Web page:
While cities like Toronto, Venice, Telluride, New York and London tend to get the most shine when it comes to the festival season, down in Georgia, the fifteen years young Savannah Film Festival is continuing to build into an enticing spot on the fall calendar. And this year they have rolled out an impressive list of screenings and guests. The Playlist spent the weekend at the still-ongoing festival, which opened with "Silver Linings Playbook" and was followed the next evening by "Flight," with star John Goodman and writer John Gatins in attendance. They were honored with the Outstanding Achievement in Cinema Award and Spotlight Award respectively prior to the highly buzzed screening, and afterward we sat down with each of them to quickly chat about the movie.
The film follows the saga of Whip Whitaker, played by Denzel Washington, a pilot who manages a spectacular, life-saving landing during a plane crash, sparing the lives of nearly everyone on board. He's hailed as a hero, but soon finds his life and reputation on the line when it emerges that he was drunk in the cockpit. Basically, it's the kind of grown up drama they don't make anymore, and for Gatins, he never really believed that it would make it in front of cameras.
"This was just an idea and a character that I really wanted to write, and a movie that I quite honestly thought would never get made. It was like my own creative Rubik's Cube that I would pick up and squirrel around with for a while and put back in a drawer," he said, though he enjoyed the experience of writing for himself and not for a studio or director. "I took off all the filters of, 'It's gotta be this,' 'It's gotta be that,' 'It's gotta get this structure and that structure.' I was like, 'Don't worry about it, no one is ever going to make it.' "
Indeed, over the course of a decade Gatins tinkered and toyed with it, with no pressure but his own to see it through. "I lost motivation a few times. I honestly thought it was a movie that would never get made, so that script was the kind of a thing I'd pick up and put down, and get my yas-yas out a little bit sometimes, thinking maybe I'd make it someday as a very small version of it," he explained. "I didn't really think it was salable. I knew that R-rated dramas were really bad business for studios, they're not jumping out of their seat to pay money to make those movies."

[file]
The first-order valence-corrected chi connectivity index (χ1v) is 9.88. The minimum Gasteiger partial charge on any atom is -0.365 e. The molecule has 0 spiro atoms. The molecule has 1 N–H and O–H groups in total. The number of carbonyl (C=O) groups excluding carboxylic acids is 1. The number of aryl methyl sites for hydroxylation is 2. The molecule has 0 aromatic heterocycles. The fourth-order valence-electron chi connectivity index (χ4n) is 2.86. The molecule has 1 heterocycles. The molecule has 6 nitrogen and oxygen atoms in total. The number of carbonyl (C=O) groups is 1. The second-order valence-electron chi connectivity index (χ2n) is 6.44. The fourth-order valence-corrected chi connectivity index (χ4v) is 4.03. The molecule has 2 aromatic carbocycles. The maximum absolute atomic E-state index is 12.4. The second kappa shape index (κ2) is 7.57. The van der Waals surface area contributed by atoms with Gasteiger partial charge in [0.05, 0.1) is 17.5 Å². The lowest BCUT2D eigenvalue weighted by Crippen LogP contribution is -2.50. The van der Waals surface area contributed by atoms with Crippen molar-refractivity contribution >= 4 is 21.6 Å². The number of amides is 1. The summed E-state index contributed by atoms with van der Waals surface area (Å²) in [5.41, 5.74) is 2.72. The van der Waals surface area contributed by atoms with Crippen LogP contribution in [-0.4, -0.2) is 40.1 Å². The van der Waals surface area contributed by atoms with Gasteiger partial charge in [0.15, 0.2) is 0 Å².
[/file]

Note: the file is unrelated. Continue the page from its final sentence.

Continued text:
But after directing the inspirational "Dreamer," Gatins saw a small window open up to present "Flight" to and see how it landed with suits. "...after I directed that movie, the studio was like what do you want to do next? And I said, 'Here's this' and I showed them forty pages of the script and they were like 'Whoa. That's intense. I'm not sure we know how to make that movie, but we want to see how it ends,' So it always had glimmers of hope." And while Gatins ultimately didn't get in the director's chair himself, he certainly can't complain about how it turned out.
Once you attract the attention of talent like Washington and a director such as Robert Zemeckis, wheels start turning pretty quickly. And soon the script crossed the desk of Goodman, who took to it immediately. "It wasn't the character so much as the whole piece. It was unpredictable, that's what made it so compelling to keep turning the pages, I never knew exactly what was going to happen. And I never really could figure out whether I liked the guy or not," he said of his character Harling Mays, an enabler, supplier and friend to Whip. "And my part was kind of a no brainer, it looked like a lot of fun, [he had] no redeeming qualities. At the core of it, I think my guy and Whip love each other very much."
Goodman also enjoyed having the chance to get a sense of how Washington and Zemeckis would work together before shooting began, and he was impressed. "It was best manifested in a two-day rehearsal read-through of the script before shooting, which was rare," he shared. "And I was amazed watching Denzel going through three or four different versions of the script, picking up moments that count, cutting off the fat, and things that were extraneous and shaping off with [with Robert Zemeckis] a really well-tailored script, and getting it down for them." Goodman prefers to see how lines will be delivered, and saves the performance for the camera. And as audiences will see, that approach pays off with a memorable turn.
"Flight" opens on November 2nd. The Savannah Film Festival runs until November 3rd.